I can't believe August is over already but here are my gardening tips for September.  Firstly, keep on picking peas and beans.  Like their ornamental relative the sweetpea, they really are more productive if you keep on picking! Give some to friends and neighbours, and pop some in the freezer if you can’t keep up!

    Herbs

    herb-wall-planter Up, up and away - herbs are go!

    Even the simplest cheese sandwich or the most basic meal can be transformed by the addition of a few fresh herbs. There’s nothing to beat the gorgeous flavours and ‘zing’ that home grown herbs can add to your cooking.  The great thing is that it is simple to grow your own….right now!

    Forget those dried up greyish green crispy flakes of herbs that lurk in little bottles and boxes on the supermarket shelves.  Grab some compost and a good sized container and get growing your own real herbs with REAL flavour! Use an existing container or buy something special.  But remember, herbs don't need a deep container so you can use one of the Shallow Oxford Planters. If space is short and you have a sunny wall then you could go for an eight-pocket Herb Wall Planter.  Just think eight different herbs to choose from!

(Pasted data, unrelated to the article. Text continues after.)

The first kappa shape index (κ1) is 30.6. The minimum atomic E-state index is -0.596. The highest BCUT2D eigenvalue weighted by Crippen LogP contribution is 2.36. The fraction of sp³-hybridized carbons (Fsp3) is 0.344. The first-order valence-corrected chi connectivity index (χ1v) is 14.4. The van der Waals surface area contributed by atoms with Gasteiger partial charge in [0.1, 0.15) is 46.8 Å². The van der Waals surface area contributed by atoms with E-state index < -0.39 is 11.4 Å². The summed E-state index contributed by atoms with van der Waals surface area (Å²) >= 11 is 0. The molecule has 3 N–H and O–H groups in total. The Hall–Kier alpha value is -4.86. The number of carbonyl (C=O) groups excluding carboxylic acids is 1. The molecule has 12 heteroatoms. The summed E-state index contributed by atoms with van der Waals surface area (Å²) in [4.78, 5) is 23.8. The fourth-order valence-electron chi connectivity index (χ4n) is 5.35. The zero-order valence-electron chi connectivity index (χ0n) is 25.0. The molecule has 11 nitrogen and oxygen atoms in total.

Veg

    Ripe_ Pumpkin_with_dead_leavesAt this stage things are really slowing up so you’ll want to look after the plants really well. Pick off the fading flowers on courgettes and squash if the weather is damp.  If left in place they’re likely to cause the crop to rot.  You may need to remove badly mildewed leaves too.  Leave anything which is basically green on the plant as it’ll still be ‘useful’ and help to feed those slower growing fruits.

    Flowers

    Plant up some containers with spring-flowering bulbs. A good idea is to use a single variety of either daffodils or tulips for impact.  They will look absolutely gorgeous and make a very striking and bold display. Plant the container up in two layers.  So that one lot of bulbs is planted a couple of inches deeper than the next layer.  If you do this you should find that the display is prolonged slightly as the deeper ones will be flowering somewhat later.